A couple of points about these hard days; firstly when you increase intensity you also materially increase your risk of injury. Warming up, and managing the intensity can help here as can finding a good surface. But be careful! Secondly hard sessions need to be… well hard! Otherwise you are not only wasting your time, you are also wrecking your progress. This means you need to know in advance what “hard” should be for the session you have planned and also recognise that you will need more recovery after and be rested and fuelled before. As a benchmark – ‘hard’ is 80% to 95% of your maximum ability using whatever metric is appropriate to the session. You are not trying to hit 100%.

Volume of hard days should be roughly 20% of your training volume. Or an easier way to think about this (for most ‘average’ runners) is to include one hard session a week.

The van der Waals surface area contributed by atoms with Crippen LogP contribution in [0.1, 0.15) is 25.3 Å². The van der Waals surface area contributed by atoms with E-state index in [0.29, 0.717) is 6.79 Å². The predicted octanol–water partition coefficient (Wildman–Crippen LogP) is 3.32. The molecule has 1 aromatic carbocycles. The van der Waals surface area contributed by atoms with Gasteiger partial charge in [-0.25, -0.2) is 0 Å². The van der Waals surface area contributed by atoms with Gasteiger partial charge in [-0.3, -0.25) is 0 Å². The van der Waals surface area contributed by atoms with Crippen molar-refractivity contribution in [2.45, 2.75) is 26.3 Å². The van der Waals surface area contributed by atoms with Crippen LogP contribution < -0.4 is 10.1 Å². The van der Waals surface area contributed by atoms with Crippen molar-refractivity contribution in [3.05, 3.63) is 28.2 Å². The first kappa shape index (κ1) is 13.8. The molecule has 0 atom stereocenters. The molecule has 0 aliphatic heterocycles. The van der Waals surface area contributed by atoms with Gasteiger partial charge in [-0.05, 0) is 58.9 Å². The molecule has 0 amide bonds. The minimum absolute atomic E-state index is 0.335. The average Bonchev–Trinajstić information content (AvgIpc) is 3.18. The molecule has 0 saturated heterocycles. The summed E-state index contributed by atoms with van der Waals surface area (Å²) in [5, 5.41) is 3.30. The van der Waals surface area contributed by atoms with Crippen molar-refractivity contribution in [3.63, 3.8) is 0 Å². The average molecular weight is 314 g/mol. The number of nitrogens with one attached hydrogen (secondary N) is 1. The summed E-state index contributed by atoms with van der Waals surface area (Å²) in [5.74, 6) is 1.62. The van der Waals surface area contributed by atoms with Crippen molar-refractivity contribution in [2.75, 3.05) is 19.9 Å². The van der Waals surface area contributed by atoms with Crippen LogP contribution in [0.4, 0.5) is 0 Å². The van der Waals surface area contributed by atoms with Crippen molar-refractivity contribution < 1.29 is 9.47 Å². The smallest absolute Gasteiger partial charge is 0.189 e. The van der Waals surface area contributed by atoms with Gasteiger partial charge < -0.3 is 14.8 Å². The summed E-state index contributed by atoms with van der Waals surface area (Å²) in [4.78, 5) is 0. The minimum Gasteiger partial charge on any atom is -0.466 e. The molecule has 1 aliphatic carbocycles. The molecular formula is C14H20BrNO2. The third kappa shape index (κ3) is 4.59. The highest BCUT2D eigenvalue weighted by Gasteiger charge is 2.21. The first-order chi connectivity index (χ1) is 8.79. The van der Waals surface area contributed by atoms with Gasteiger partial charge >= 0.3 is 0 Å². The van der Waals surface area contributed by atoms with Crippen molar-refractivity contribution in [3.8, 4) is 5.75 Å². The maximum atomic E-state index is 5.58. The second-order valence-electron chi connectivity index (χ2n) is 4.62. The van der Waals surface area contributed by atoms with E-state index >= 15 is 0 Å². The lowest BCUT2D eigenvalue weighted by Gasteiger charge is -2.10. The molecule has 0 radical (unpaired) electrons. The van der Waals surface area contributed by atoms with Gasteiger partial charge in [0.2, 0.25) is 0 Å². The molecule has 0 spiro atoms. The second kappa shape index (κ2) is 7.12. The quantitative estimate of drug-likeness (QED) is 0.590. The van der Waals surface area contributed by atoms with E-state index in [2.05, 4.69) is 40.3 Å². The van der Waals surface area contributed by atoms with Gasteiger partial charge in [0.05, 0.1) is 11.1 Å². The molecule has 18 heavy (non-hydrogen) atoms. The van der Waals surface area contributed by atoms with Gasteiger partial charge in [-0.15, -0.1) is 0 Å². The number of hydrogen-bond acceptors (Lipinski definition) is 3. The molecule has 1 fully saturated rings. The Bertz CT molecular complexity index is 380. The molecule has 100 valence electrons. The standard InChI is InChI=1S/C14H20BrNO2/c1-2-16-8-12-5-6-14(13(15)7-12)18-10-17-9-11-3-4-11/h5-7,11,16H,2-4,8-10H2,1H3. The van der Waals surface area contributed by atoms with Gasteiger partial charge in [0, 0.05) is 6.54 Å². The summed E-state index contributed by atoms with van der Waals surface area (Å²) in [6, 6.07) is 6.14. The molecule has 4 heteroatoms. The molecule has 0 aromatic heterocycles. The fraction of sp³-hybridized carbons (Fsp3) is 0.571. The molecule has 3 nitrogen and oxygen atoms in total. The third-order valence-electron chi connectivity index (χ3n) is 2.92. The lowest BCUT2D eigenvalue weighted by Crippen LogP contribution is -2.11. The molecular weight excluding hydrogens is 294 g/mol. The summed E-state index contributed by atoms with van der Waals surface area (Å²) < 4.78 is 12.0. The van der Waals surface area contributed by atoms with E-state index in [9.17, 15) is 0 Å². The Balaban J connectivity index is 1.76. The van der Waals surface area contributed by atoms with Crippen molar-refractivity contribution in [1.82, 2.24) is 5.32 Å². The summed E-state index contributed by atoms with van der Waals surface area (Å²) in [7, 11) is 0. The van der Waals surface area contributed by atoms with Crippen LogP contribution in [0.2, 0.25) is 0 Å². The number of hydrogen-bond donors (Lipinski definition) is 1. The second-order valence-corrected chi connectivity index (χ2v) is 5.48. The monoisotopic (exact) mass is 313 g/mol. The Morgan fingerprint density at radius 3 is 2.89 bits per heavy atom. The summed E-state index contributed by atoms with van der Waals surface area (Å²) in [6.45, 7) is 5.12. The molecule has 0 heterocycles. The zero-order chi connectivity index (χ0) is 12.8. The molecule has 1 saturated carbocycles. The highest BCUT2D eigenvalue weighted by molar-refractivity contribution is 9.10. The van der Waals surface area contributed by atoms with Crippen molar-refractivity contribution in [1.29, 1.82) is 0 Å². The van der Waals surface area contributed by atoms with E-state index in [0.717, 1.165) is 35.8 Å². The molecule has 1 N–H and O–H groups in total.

TOP TIP: It is easier to run hard in company! If you are part of a club they are likely to have one evening a week when they do a higher intensity ‘coached’ session. Truthfully it really doesn’t matter what the session is!! As long as it pushes you to that ‘hard’ zone. Working in a group like this is a fun way to be consistent.
So if you are going to do one hard session a week that leaves lots of ‘non-hard’ sessions. 80% in fact! The big mistake most people make with easy sessions is that they are not easy enough. They end-up doing something that is just a little too hard for it to be easy (or base training) and nowhere near hard enough to be a ‘hard’ session. Again this is a waste of time (although you will feel disproportionately good afterwards!) and overall will detract from your progress.

Probably the easiest way gauge an ‘easy’ session is on Heart Rate. Set a ceiling for your run which will be close to the top of Zone2 – and stick to it! (even on the hills, initially you will probably have to walk… but you will improve!)